The United States Monday condemned Zimbabwe's government for its decision to shut down one of the country's few remaining independent newspapers. The State Department said the government of President Robert Mugabe appears intent on using media laws to silence its critics.

The United States is renewing its criticism of the Mugabe government following the closure of the weekly Harare newspaper the Tribune, one of a small handful of publications that has continued critical reporting of the administration in Harare despite a restrictive media law adopted two years ago.

The government-appointed Media and Information Commission ordered the Tribune shut down for a year late last week on a seeming technicality, that it had failed to properly notify authorities of a change in its ownership last March.

Launched two years ago, the Tribune, which has a circulation of 15,000, had been aggressively reporting on alleged government corruption, even though its new owner Kindness Paradza is a member of parliament from Mr. Mugabe's own ZANU-PF party.

At a news briefing, State Department spokesman Richard Boucher condemned the newspaper's closure as the only the latest in a series of actions aimed at silencing independent journalists. "The action is the latest in a series of assaults on press freedom and on access to independent information in Zimbabwe. It follows the government's attempts to tighten controls on internet use, last year's forced closure of the independent Daily News and the ongoing intimidation, harassment and prosecution of independent journalists. In this regard as well, we note with dismay that the government, last week, began its prosecution of the directors of the Daily News' parent company under repressive media control laws," he said.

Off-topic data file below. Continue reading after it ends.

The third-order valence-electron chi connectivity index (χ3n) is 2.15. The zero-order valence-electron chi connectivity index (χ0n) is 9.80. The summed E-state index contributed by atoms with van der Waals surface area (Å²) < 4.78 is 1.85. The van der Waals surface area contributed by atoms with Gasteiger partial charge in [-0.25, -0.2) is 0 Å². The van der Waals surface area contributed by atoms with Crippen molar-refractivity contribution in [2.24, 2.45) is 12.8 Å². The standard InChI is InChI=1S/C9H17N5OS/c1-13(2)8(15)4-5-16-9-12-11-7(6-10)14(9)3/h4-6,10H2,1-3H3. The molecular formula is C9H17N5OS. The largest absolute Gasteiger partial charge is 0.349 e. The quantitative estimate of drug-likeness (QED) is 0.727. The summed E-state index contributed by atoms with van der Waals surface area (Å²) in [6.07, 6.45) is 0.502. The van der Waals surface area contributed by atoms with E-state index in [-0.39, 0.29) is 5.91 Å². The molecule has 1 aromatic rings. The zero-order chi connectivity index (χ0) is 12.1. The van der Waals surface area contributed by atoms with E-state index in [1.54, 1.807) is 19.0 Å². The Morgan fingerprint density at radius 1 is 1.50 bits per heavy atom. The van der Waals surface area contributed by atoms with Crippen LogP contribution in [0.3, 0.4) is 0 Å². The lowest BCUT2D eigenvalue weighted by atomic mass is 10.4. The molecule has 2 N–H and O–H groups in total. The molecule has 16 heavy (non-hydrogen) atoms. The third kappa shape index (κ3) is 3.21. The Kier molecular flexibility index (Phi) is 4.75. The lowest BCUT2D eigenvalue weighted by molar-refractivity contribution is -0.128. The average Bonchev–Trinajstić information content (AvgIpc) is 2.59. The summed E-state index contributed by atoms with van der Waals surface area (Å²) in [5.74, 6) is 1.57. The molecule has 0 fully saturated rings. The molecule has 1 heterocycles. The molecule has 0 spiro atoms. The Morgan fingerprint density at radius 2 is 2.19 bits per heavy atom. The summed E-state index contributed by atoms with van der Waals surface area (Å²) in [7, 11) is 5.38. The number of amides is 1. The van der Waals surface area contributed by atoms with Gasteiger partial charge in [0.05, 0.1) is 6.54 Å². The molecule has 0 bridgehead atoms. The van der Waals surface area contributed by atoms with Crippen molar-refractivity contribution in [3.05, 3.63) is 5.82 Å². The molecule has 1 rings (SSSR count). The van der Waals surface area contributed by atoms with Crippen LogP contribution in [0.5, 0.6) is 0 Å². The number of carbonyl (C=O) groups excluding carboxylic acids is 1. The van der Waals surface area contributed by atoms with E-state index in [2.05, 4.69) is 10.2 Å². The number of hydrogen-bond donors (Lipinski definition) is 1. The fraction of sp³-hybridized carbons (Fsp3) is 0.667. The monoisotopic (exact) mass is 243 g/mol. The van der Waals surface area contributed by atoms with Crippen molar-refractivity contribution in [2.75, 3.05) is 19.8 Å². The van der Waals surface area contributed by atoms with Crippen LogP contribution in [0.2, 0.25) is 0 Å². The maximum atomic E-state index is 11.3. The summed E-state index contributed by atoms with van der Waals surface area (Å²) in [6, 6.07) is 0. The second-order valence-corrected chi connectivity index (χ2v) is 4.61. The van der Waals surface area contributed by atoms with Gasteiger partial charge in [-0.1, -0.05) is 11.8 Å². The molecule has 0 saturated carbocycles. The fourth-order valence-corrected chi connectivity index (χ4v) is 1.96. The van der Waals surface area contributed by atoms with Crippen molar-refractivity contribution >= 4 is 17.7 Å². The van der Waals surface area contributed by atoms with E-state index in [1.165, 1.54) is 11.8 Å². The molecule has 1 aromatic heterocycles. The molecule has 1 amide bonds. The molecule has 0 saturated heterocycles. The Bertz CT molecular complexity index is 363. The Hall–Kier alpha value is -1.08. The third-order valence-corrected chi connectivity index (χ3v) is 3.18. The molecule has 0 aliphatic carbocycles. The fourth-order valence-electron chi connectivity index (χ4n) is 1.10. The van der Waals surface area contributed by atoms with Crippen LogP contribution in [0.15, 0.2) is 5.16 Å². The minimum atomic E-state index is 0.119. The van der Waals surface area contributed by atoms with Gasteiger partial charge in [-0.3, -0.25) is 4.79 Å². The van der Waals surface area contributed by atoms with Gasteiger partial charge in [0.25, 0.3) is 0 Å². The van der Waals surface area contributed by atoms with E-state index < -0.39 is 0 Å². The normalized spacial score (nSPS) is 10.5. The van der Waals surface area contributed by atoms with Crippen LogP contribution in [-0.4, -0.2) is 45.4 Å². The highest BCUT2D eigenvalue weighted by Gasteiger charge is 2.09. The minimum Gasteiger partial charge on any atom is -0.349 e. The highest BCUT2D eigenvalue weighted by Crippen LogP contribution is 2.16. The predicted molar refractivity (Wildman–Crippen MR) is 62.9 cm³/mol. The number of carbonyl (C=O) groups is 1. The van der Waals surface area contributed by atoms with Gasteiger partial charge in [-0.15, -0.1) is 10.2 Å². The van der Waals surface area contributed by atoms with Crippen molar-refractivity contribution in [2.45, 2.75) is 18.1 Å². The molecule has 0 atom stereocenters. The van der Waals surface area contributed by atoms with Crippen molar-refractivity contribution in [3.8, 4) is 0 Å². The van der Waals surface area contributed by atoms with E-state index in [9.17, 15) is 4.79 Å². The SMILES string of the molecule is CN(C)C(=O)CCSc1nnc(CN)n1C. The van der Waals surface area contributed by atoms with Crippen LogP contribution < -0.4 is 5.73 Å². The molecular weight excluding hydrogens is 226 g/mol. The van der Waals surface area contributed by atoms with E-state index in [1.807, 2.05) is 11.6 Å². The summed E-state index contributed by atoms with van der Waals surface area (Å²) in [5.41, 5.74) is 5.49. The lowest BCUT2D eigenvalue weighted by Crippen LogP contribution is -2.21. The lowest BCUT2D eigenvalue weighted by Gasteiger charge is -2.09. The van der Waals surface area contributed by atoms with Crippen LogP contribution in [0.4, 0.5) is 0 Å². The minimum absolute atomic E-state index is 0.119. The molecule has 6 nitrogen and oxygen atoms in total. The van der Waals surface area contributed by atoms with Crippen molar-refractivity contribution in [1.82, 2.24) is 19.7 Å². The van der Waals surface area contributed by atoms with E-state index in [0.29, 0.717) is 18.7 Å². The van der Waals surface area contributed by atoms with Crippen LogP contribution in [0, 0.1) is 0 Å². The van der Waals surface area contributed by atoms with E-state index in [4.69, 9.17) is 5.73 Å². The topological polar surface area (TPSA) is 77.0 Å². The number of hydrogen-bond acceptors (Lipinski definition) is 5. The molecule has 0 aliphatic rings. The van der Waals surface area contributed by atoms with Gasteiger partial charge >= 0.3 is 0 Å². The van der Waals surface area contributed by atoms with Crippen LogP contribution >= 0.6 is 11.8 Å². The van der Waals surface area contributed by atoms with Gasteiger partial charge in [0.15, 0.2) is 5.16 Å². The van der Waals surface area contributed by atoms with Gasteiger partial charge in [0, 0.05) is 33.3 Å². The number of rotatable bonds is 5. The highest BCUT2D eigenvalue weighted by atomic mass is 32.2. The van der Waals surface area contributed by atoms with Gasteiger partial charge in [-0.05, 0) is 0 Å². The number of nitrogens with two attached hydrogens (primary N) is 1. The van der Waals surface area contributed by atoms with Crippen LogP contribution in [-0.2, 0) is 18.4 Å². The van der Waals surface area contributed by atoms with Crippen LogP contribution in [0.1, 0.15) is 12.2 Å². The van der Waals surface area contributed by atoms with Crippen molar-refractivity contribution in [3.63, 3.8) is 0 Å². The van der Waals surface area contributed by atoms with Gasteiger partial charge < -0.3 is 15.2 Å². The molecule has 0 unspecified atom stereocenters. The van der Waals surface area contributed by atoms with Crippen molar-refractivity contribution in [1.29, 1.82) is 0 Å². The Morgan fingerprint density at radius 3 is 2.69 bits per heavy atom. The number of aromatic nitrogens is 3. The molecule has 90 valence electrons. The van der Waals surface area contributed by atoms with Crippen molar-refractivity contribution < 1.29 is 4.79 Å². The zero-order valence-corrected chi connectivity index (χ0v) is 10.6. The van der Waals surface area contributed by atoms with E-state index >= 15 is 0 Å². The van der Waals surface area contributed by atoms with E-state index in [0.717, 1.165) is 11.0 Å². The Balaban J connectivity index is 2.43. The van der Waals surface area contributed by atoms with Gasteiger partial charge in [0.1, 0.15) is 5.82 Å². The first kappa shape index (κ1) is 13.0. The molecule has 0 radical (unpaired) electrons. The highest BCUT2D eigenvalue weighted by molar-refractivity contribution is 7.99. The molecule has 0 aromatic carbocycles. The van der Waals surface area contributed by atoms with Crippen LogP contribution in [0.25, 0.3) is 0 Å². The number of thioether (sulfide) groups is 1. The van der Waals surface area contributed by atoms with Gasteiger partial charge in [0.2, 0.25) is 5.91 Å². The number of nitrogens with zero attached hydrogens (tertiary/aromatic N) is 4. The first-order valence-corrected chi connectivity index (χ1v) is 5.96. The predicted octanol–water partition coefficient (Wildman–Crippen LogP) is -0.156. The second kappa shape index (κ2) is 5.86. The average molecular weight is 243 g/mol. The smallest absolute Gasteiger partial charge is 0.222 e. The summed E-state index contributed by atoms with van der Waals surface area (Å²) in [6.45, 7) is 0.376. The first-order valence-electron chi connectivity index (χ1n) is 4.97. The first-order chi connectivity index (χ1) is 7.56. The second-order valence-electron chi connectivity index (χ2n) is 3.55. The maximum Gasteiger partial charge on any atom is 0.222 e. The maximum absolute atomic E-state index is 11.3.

Mr. Boucher said the Media and Information Commission seems clearly intent on using that he termed the country's "draconian" media law as a political tool, to silence voices raising legitimate concerns about government corruption, human rights violations, economic mismanagement and abuse of democratic institutions and the rule of law.

The Tribune owner, Mr. Paradza, told reporters his paper was just reporting "news as news," and taking Mr. Mugabe up on his expressed wishes that official corruption in the country be "nipped in the bud."

Zimbabwe's opposition party, the Movement for Democratic Change, says the closure of the Tribune will make it harder for Zimbabweans to get objective views in the run-up to parliamentary elections scheduled for next March.

In another development, the State Department criticized the Mugabe government's announcement last week that it will nationalize all farmland and wildlife reserves that it had not already confiscated under a program of land seizures begun four years ago.

A spokeswoman here called the plan "the latest in a continuum of economic missteps" that have devastated Zimbabwe's economy and damaged the quality of life of virtually all the country's people.

She said if carried out, the abolition of private land ownership would threaten further economic harm not only to Zimbabwean agriculture, but also to its financial, tourism, investment and other sectors.

The United States has been a consistent critic of the Mugabe government's land-reform program, which has led to the seizure of thousands of white-owned commercial farms and their nominal hand over to landless blacks. U.S. officials say many prime parcels have would up in the hands of Mugabe family members and associates.